Ten years into a post-apocalyptic disaster that left the world scattered with infected humans coming back from the dead, a small science team has been tasked with researching and studying the lost human souls (or ‘hungries’ as they’re known in the book) in hopes of finding a cure. Things start to change though when one of the team members discovers a new type of infected in the form of a child.
The Boy on the Bridge by M.R. Carey is the second book set in the same universe but isn’t necessarily a sequel and rather a standalone story. Although I had seen the first film based on the first book The Girl with All the Gifts, I never felt as though I had to have read the first book for any prior knowledge etc.
Carey’s world-building and descriptive third person narrative was something I immediately relaxed into and loved. I have always struggled to find the right adult science fiction novel, away from my comfortable zone of young adult reading. Most adult novels I’ve come across can drag on with pages of information I personally would prefer to move on from. Carey’s writing style has given me hope as a reader that adult books can take things to the next step whether that be through style, structure or content, but not frustrate me every time I turn the page. I particularly enjoyed Carey’s narrative ‘voice’ as an author as expressed on the pages. He’s a clever writer and clearly loves to experiment with words and language. One of my favourite moments was when the character Greaves observed the behaviour of the ‘hungries’. The ‘zombie’ genre tends to become repetitive or lacklustre in the eyes of many, but Carey proves that there’s still so much more to explore in the genre.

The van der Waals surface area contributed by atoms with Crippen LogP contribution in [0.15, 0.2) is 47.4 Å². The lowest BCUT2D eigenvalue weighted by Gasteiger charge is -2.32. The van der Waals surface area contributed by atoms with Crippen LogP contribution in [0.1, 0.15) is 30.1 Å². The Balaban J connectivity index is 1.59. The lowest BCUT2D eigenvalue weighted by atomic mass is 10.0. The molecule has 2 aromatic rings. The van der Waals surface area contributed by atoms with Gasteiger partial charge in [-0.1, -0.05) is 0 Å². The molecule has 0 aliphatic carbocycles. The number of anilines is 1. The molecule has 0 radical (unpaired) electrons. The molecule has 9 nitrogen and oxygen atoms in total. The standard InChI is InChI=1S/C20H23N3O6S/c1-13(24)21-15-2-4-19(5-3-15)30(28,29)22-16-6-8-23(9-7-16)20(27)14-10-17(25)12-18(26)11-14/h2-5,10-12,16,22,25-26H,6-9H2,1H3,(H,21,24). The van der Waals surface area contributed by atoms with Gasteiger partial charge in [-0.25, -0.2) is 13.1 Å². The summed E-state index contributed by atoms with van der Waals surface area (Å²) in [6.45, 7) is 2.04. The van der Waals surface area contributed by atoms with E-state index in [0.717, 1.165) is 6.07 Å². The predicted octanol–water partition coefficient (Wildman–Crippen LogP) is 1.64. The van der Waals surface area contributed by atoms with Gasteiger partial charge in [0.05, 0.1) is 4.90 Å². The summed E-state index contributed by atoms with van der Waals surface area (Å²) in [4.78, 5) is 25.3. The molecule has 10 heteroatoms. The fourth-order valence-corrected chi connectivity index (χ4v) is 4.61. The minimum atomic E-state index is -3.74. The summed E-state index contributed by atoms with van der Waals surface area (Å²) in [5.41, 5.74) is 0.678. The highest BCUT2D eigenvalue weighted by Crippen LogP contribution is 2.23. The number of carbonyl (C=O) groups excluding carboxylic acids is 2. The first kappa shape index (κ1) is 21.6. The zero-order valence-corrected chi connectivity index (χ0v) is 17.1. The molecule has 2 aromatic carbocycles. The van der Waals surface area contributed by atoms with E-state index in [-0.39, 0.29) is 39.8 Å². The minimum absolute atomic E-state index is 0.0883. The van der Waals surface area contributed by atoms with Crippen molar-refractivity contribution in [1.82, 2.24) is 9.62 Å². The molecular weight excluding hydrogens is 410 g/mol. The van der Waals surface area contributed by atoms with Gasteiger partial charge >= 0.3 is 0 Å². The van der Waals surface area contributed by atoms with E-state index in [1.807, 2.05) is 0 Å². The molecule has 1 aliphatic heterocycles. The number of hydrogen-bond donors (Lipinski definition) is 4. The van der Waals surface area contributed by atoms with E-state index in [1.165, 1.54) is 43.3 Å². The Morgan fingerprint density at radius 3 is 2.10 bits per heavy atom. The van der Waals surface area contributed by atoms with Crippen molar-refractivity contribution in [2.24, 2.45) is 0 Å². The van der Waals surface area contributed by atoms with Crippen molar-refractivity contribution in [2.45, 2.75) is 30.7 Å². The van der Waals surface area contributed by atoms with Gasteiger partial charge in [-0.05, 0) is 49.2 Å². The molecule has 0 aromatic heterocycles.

Like The Girl with All the Gifts, The Boy on the Bridge is a word-of-mouth novel. I must admit, I had no idea what that meant initially in literature and storytelling. After a quick Google search, I discovered it meant that somebody tells another (in this case the reader) about an event or something of fiction. In The Boy on the Bridge, this ‘voice’ became another character. You might never know who they are but you still get to know them through their thoughts, comments, opinions and/or language. It was a fascinating narrative perspective that I’d never experienced before in storytelling or fiction and soon became enchanted by.
The Boy on the Bridge should be on everyone’s to be read list this year. Even if you tend to stay away from science fiction or post-apocalyptic tales, it’s exploration into what it means to be human is intense, emotional and real, keeping you engaged throughout the entire book.
Book supplied by Hachette NZ – (RRP: $34.99). Click here for details.
An extra little note… The cover photo was created by me with the images sourced online. I don’t claim ownership of the images, I just love to edit.